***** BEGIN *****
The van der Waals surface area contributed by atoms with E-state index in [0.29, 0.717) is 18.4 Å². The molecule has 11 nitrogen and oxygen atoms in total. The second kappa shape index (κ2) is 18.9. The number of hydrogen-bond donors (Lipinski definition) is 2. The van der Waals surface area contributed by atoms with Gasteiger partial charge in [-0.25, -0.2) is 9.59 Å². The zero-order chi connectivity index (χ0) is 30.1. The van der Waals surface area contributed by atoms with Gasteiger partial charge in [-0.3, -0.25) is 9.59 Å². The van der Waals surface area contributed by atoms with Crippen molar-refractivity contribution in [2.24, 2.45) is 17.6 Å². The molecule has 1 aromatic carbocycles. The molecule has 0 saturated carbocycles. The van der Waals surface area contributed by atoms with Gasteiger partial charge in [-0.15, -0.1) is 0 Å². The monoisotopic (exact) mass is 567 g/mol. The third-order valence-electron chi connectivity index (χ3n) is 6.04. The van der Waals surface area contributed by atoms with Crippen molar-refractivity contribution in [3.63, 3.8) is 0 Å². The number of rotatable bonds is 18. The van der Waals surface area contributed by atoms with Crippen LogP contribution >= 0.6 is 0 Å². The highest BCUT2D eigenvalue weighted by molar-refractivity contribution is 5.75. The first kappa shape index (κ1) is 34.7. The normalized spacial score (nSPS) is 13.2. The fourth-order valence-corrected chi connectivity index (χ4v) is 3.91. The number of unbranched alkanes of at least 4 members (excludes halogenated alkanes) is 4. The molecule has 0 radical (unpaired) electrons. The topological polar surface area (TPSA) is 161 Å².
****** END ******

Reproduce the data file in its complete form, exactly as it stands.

The van der Waals surface area contributed by atoms with E-state index in [0.29, 0.717) is 18.4 Å². The molecule has 11 nitrogen and oxygen atoms in total. The second kappa shape index (κ2) is 18.9. The number of hydrogen-bond donors (Lipinski definition) is 2. The van der Waals surface area contributed by atoms with Gasteiger partial charge in [-0.25, -0.2) is 9.59 Å². The zero-order chi connectivity index (χ0) is 30.1. The van der Waals surface area contributed by atoms with Gasteiger partial charge in [-0.3, -0.25) is 9.59 Å². The van der Waals surface area contributed by atoms with Crippen molar-refractivity contribution in [2.24, 2.45) is 17.6 Å². The molecule has 1 aromatic carbocycles. The molecule has 0 saturated carbocycles. The van der Waals surface area contributed by atoms with Gasteiger partial charge in [-0.15, -0.1) is 0 Å². The monoisotopic (exact) mass is 567 g/mol. The third-order valence-electron chi connectivity index (χ3n) is 6.04. The van der Waals surface area contributed by atoms with Crippen molar-refractivity contribution in [3.63, 3.8) is 0 Å². The number of rotatable bonds is 18. The van der Waals surface area contributed by atoms with Crippen LogP contribution >= 0.6 is 0 Å². The highest BCUT2D eigenvalue weighted by molar-refractivity contribution is 5.75. The first kappa shape index (κ1) is 34.7. The normalized spacial score (nSPS) is 13.2. The fourth-order valence-corrected chi connectivity index (χ4v) is 3.91. The number of unbranched alkanes of at least 4 members (excludes halogenated alkanes) is 4. The molecule has 0 radical (unpaired) electrons. The topological polar surface area (TPSA) is 161 Å².